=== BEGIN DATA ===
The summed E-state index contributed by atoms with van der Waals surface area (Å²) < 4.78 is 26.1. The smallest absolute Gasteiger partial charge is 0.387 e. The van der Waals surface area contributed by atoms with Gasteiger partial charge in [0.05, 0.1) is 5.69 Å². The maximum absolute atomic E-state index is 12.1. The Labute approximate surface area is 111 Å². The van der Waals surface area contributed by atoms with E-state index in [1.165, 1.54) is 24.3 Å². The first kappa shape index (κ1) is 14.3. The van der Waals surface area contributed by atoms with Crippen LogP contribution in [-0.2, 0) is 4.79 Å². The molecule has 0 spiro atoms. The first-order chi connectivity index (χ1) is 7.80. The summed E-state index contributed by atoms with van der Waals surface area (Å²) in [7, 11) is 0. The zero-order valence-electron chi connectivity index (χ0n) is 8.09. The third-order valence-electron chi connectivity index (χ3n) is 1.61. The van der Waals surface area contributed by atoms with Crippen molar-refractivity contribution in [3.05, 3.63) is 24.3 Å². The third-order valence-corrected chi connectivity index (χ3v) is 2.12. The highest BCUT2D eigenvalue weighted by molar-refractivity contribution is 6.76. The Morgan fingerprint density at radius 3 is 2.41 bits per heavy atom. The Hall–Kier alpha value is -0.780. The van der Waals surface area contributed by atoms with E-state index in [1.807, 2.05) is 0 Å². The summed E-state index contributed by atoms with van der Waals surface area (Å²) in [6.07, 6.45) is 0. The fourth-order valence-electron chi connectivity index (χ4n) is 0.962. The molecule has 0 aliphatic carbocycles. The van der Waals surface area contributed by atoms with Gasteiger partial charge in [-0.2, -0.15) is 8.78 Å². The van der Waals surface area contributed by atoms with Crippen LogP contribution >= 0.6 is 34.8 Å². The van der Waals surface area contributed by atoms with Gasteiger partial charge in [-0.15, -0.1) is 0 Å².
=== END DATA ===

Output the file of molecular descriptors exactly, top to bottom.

The summed E-state index contributed by atoms with van der Waals surface area (Å²) < 4.78 is 26.1. The smallest absolute Gasteiger partial charge is 0.387 e. The van der Waals surface area contributed by atoms with Gasteiger partial charge in [0.05, 0.1) is 5.69 Å². The maximum absolute atomic E-state index is 12.1. The Labute approximate surface area is 111 Å². The van der Waals surface area contributed by atoms with E-state index in [1.165, 1.54) is 24.3 Å². The first kappa shape index (κ1) is 14.3. The van der Waals surface area contributed by atoms with Crippen LogP contribution in [-0.2, 0) is 4.79 Å². The molecule has 0 spiro atoms. The first-order chi connectivity index (χ1) is 7.80. The summed E-state index contributed by atoms with van der Waals surface area (Å²) in [7, 11) is 0. The zero-order valence-electron chi connectivity index (χ0n) is 8.09. The third-order valence-electron chi connectivity index (χ3n) is 1.61. The van der Waals surface area contributed by atoms with Crippen molar-refractivity contribution in [3.05, 3.63) is 24.3 Å². The third-order valence-corrected chi connectivity index (χ3v) is 2.12. The highest BCUT2D eigenvalue weighted by molar-refractivity contribution is 6.76. The Morgan fingerprint density at radius 3 is 2.41 bits per heavy atom. The Hall–Kier alpha value is -0.780. The van der Waals surface area contributed by atoms with E-state index in [1.807, 2.05) is 0 Å². The summed E-state index contributed by atoms with van der Waals surface area (Å²) in [6.07, 6.45) is 0. The fourth-order valence-electron chi connectivity index (χ4n) is 0.962. The molecule has 0 aliphatic carbocycles. The van der Waals surface area contributed by atoms with Gasteiger partial charge in [-0.2, -0.15) is 8.78 Å². The van der Waals surface area contributed by atoms with Crippen LogP contribution >= 0.6 is 34.8 Å². The van der Waals surface area contributed by atoms with Gasteiger partial charge in [-0.15, -0.1) is 0 Å².